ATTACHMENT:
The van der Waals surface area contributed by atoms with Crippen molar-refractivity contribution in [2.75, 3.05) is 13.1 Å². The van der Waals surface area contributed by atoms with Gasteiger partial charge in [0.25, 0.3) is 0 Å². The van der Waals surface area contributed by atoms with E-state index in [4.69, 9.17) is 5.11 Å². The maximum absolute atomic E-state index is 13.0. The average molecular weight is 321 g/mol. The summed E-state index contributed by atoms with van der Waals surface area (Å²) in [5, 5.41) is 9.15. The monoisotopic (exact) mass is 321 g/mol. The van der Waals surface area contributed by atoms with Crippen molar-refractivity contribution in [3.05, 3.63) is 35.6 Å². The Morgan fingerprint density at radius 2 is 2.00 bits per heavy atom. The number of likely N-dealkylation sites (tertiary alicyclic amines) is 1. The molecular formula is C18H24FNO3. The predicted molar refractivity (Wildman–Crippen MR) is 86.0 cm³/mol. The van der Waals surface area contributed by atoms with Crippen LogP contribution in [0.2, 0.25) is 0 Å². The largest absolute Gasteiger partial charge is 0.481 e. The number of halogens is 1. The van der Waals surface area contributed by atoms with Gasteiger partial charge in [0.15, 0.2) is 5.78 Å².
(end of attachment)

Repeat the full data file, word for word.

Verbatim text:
The van der Waals surface area contributed by atoms with Crippen molar-refractivity contribution in [2.75, 3.05) is 13.1 Å². The van der Waals surface area contributed by atoms with Gasteiger partial charge in [0.25, 0.3) is 0 Å². The van der Waals surface area contributed by atoms with E-state index in [4.69, 9.17) is 5.11 Å². The maximum absolute atomic E-state index is 13.0. The average molecular weight is 321 g/mol. The summed E-state index contributed by atoms with van der Waals surface area (Å²) in [5, 5.41) is 9.15. The monoisotopic (exact) mass is 321 g/mol. The van der Waals surface area contributed by atoms with Crippen molar-refractivity contribution in [3.05, 3.63) is 35.6 Å². The Morgan fingerprint density at radius 2 is 2.00 bits per heavy atom. The number of likely N-dealkylation sites (tertiary alicyclic amines) is 1. The molecular formula is C18H24FNO3. The predicted molar refractivity (Wildman–Crippen MR) is 86.0 cm³/mol. The van der Waals surface area contributed by atoms with Crippen LogP contribution in [0.2, 0.25) is 0 Å². The largest absolute Gasteiger partial charge is 0.481 e. The number of halogens is 1. The van der Waals surface area contributed by atoms with Gasteiger partial charge in [0.15, 0.2) is 5.78 Å².